Monday, September 15, 2014

Zebra & Giraffe - Knuckles Album Launch

It’s almost impossible to have avoided hearing a Zebra and Giraffe song at some time over the past five years. Be in on the radio, on television, or live at some or other festival – this band has been everywhere. They chose the Assembly as the Cape Town venue to launch their brand new album ‘Knuckles’ – which you can now order on iTunes.

Upon entering the venue, it was clear that this was not your average Friday night at the popular local club. Sponsors Ray Ban and Honda Music had gone all out on the experience front, and created a station for hair cuts (which Zebra & Giraffe frontman Greg Carlin later confessed to having visited) and other where a man was holding out his arm, appearing to be having a tattoo inked on, right there and then. Surely not? Surely the tattoo was only temporary? No, it was real, all right, and the man being inked was none other than Z&G’s own bass player, Stefan Henrico – aha, that’s why Carlin was standing in a corner, having a good giggle to himself.

The opening act for the night is Cape Town’s own Reburn, who treated the gathering crowd to some songs from their second album. Although not as well known as the main act, they managed to hype up the audience very well, with their interesting style, which could possibly be described as “funk-infused reggae indie-rock”.  Their vocals and style are noticeably influenced by British indie-rock bands, and indeed one song in particular reminded me a lot of Scottish band The Fratellis’ hit ‘Chelsea Dagger’ – interestingly this is one of the bands they cite as an influence. Although I did begin to worry at some point that the bass player’s Joy Division shirt would result in a spontaneous cover of ‘Love Will Tear Us Apart’.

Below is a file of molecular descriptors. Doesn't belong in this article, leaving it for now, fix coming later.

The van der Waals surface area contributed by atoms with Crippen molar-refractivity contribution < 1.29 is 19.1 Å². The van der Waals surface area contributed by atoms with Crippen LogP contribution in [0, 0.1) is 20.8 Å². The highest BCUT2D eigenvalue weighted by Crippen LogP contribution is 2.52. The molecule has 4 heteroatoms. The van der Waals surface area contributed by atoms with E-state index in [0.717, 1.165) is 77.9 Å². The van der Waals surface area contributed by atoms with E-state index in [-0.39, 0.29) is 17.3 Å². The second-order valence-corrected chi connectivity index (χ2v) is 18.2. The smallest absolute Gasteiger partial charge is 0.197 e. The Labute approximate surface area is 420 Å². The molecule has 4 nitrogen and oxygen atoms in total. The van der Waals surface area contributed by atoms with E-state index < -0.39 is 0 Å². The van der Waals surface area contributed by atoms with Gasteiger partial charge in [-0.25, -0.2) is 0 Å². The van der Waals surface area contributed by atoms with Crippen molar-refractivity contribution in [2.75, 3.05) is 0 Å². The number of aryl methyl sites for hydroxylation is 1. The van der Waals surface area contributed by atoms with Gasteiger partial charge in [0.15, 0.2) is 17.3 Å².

Fresh from last Saturday’s slot at the I Heart Joburg festival alongside international acts like Panic at the Disco and Fall Out Boy, Zebra & Giraffe proved that a club environment is where they are most at home.

Thrashing on his guitar and moving about with as much mad enthusiasm as the tiny stage would allow, Greg Carlin led his band through a stream of both old and new songs. Of course, the greatest cheers were for the earlier, better known songs including ‘The Knife’ and ‘The Inside’, but this does not mean that the band have stopped making good music. In fact, personally I found their new single ‘Dancing’ to be one of the best I’ve heard. Their new style is slightly different – slower in parts, more forceful in others – but it works. They are most definitely not the same band who joked in a slightly bitter tone that “no one’s here to see us” when they opened for The Killers five years ago; nor are they the same band that played to a half-empty student club in Grahamstown in 2011. No, this band has grown in leaps and bounds, and on their latest offering, are sure to cement themselves once again as one of South Africa’s best.

By the time the last notes of final song ‘Pariahs’ echoed through the club, Stefan Henrico’s fingers were pouring blood onto his strings, and Greg Carlin dripped sweat from his face onto his slick-looking leather jacket, but they look absolutely thrilled. And they should be.

Original article also published on

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